May our trails be crooked, winding, lonesome,
dangerous, leading to the most amazing view.
May our rivers flow without end,
meandering through pastoral valleys tinkling with bells,
past temples and castles and poets’ towers.
May we travel into the deep vast unknown
where something strange and more beautiful
and more full of wonder than our deepest dreams waits for us –
beyond that next turning of the canyon walls.
May it be so.
— adapted from words by Edward Abbey
When I came to the Creek, and knew the old grove and farmhouse at once as home, there was some terror, such as one feels in the first recognition of a human love, for the joining of person to place, as of person to person, is a commitment to shared sorrow, even as to shared joy.
— Marjorie Kinnan Rawlings
The morrow was a bright September morn;
The earth was beautiful as if newborn;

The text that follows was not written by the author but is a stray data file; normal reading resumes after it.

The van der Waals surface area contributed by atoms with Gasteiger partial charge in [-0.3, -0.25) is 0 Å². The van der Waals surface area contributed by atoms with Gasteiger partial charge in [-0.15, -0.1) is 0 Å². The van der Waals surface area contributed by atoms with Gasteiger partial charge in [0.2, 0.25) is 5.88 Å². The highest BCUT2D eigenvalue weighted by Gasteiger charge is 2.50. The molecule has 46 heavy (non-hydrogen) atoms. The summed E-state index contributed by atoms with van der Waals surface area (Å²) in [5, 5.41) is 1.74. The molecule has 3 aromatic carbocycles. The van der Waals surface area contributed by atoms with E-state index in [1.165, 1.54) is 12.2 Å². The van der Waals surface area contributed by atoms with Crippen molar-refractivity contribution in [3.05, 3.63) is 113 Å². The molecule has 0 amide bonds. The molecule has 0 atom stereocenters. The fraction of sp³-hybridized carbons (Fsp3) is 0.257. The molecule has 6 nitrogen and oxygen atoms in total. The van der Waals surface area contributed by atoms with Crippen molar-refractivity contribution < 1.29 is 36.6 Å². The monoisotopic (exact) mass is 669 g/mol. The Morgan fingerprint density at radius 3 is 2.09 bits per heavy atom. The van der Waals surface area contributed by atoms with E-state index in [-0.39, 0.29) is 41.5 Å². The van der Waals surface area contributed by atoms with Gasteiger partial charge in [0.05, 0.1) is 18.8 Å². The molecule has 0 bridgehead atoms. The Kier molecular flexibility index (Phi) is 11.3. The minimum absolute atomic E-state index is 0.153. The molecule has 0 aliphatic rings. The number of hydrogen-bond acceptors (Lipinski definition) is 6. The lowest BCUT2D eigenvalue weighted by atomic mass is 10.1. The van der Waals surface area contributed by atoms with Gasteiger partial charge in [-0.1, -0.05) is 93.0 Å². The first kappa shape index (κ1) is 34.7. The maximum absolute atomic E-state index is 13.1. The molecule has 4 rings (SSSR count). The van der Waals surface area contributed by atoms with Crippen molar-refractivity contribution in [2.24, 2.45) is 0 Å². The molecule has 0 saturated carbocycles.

There was nameless splendor everywhere,
That wild exhilaration in the air,
Which makes the passers in the city street
Congratulate each other as they meet.
— Henry Wadsworth Longfellow, American poet
It seems no bad thing to have a soul of yellow daffodils in lines across a hilltop.
— Sue Hubbell, A Book of Bees
It is the tenderness that breaks our hearts. The loveliness that leaves us stranded on the shore, watching the boats sail away. It is the sweetness that makes us want to reach out and touch the soft skin of another person. And it is the grace that comes to us, undeserving though we may be.
— Robert Goolrick from The End of the World as We Know It